6. Cultural diplomacy:
    • It is a type of public diplomacy and soft power that includes the “exchange of ideas, information, art, language and other aspects of culture among nations and their peoples in order to foster mutual understanding”.
    • The purpose of cultural diplomacy is for the people of a foreign nation to develop an understanding of the nation's ideals so as to build support for economic and political goals.
    • In essence “cultural diplomacy reveals the soul of a nation”, which in turn creates influence. Though often overlooked, cultural diplomacy can and does play an important role in achieving national security efforts.
    • Example: India's ties with South-east Asia, the Act East policy.

Soft Power vs Hard Power: India vs China 

 

  • Hard Power is explicitly coercive and works best when applied on states with comparatively less military or economic power.
  • In contrast, soft power is decidedly non-coercive, and it works through culture, foreign policies and political values. States wielding soft power do not bludgeon their opponents into submission by virtue of their military might, rather, they are able to attract and co-opt their competitors.
  • China is a country which gives importance to hard power in protecting one’s sovereignty and has been trying very hard to attain hard power through economic development and military modernization. 
  • India is seen projecting its soft power in instances like International Yoga Day, Tourism, Ayurveda, Cricket, the popularity of Bollywood movies in Central Asia, and so on. 

  • The term Soft Power was first used by the eminent IR scholar Joseph Nye in his book “Bound to Lead: The Changing Nature of American Power.” In the book, he identified three dimensions of power:
    1. coercion by military force,
    2. influence by offering economic incentives and 
    3. finally the ability to co-opt other states by the nation’s appeal based on its culture and values.
  • Both India and China are ancient civilizations. But China is always seen as the face of expansionism and coercion, holding the middle kingdom complex. Whereas India is rather seen as a credible ally.

  • India seems to be outperforming China in the soft power game with much less state control or direction. Nye’s has criticised China for this. If governments and government leaders hope to grip the imaginations of people abroad, they must be proactive by providing an attractive model of governance and preserving space for their citizens to provide compelling cultural contributions at a grassroots level. These are things that state-backed propaganda rarely accomplishes.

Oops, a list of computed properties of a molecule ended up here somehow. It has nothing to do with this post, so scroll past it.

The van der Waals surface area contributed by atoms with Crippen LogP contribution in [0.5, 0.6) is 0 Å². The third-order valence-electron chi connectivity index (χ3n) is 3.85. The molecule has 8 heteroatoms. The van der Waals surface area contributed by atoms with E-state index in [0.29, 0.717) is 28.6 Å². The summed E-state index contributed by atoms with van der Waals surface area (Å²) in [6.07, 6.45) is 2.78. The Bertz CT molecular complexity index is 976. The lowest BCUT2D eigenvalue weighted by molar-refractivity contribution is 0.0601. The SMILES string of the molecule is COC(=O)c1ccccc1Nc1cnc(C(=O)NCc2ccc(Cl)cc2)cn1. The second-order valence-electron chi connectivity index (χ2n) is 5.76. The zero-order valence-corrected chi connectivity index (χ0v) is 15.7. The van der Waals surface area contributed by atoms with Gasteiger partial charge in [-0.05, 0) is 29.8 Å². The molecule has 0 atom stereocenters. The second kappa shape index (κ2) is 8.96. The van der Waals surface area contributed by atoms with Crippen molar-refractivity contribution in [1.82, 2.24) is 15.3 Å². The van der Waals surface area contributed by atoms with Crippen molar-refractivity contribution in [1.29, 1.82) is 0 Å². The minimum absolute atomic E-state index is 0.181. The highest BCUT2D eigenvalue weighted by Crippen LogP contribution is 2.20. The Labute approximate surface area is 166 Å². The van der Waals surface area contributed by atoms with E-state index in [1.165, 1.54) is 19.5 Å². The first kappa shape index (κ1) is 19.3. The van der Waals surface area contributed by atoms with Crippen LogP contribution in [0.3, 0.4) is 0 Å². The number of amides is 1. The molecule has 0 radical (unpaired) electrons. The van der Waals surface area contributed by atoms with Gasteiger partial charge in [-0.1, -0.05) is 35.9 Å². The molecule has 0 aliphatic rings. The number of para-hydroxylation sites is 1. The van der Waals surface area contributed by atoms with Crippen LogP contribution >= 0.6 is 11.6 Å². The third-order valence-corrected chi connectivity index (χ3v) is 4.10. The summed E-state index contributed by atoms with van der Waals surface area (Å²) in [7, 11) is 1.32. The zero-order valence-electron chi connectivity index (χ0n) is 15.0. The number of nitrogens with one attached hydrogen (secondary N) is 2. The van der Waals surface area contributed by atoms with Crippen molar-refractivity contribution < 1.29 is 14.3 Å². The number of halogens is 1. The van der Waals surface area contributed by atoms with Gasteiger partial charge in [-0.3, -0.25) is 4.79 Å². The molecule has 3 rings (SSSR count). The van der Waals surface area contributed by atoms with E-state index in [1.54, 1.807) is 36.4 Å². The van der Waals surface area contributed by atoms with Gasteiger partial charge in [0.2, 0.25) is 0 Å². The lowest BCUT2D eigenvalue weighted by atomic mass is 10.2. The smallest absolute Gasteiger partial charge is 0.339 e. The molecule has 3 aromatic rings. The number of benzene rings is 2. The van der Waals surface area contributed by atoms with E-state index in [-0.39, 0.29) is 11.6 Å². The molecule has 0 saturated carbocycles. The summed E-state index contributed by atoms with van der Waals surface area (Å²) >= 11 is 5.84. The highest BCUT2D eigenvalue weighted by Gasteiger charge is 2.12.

• China's ways of projecting Hard Power:
    • China's ambitious project of Belt and Road draws criticism and is seen as its projection of hard power.  China’s growing military footprint in Africa is part of a policy that has at its core the rejuvenation of the Chinese nation. It has set up a naval base at Djibouti and in 2018 it conducted drills in Cameroon, Gabon, Ghana, and Nigeria.
    • In a similar way, China secured the lease of the Hambantota port for 99 years, because Sri Lanka was unable to pay its debts to China. 

      China's Wolf Warrior Diplomacy:

      • A faction of Chinese diplomats has been stepping up their attacks on China’s critics by issuing hawkish, offensive statements.
      • It’s called “wolf warrior” diplomacy, named after a movie franchise about a Chinese soldier who fights and defeats foreign foes.
      • In recent weeks, China’s wolf warriors have spread a conspiracy theory accusing the US army of creating the coronavirus and mocked the US over the Black Lives Matter movement.
      • Experts say their main goal is to undermine China’s critics abroad, while pleasing nationalists back home, who want China to stand up for them on the world stage.
HARD POWER SOFT POWER

Benefits:

  • Hard power is fast-acting, so you can see the results better.
  • It is quite tangible so their results are predictable.
  • Hard power is sometimes useful if used properly and in a focussed manner – like against extremists, fundamentalists, and militants who are disturbing the general population and there is no time to convince them using soft power, as otherwise more people will suffer.
  • Hard power in the hands of an able administrator can actually be quite beneficial as that can force things forward in a regulated manner. 

 

Benefits:

  • Soft power has always played a very important part of leadership.
  • The power to attract, to get others to want what you want. Every Skilful leader has always understood and noted those attractive parts from credibility and legitimacy.
  • Power has never been won by just a shot of a gun, even harsh dictators have used attraction as well as fear.
  • If someone is using hard power, there is always a soft power in it to help them continue their hard power for a bit more time.
  • The effectiveness of Soft power lasts longer than Hard power. 

 

Limitations:

  • Even if the results of hard power are fast they are not long-lasting.
  • Sometimes the country who is facing hard power will behave differently because they are being forced to, in an unnatural way. As soon as the hard power is withdrawn they revert to their original way. Eg: The fears currently being expressed about the Taliban after US withdrawal
  • The use of hard power makes people suffer. Hard Power does not allow people to have an independent opinion, they are forced to act in favour of those who are the source of hard power.
  • Hard power can sometimes alienate people into choosing the opposite side even if they are not intending to do so.

 

Limitations:

  • Some people object to soft power because they think, imitations and attraction are not meant to be used for power.
  • Some imitation or attractions do not give much power compared to policy outcomes and imitations don't always give what you expect your audience would respond too.
  • Soft power also takes more time to effect, whereas hard power takes little time.
  • Sometimes, soft power is seen as a country's weak defence capacity. Such was the opinion about India, but events of self-defence like surgical Strike, Balakot Strikes, not budging from Doklam stand-off have changed how the world perceives India.
  • India has loudly conveyed that it is a peace-loving country but it won't tolerate attacks on its security and sovereignty.

 

Conclusion:

Diplomacy has evolved through time and today, it would serve a means for collective action on global issues. It is one of the best tools for sustaining a multi-polar global order. It has always been used to complete a specific agenda, the best example being the Sustainable Development Goals. Thus diplomacy serves the motive of a better and peaceful world.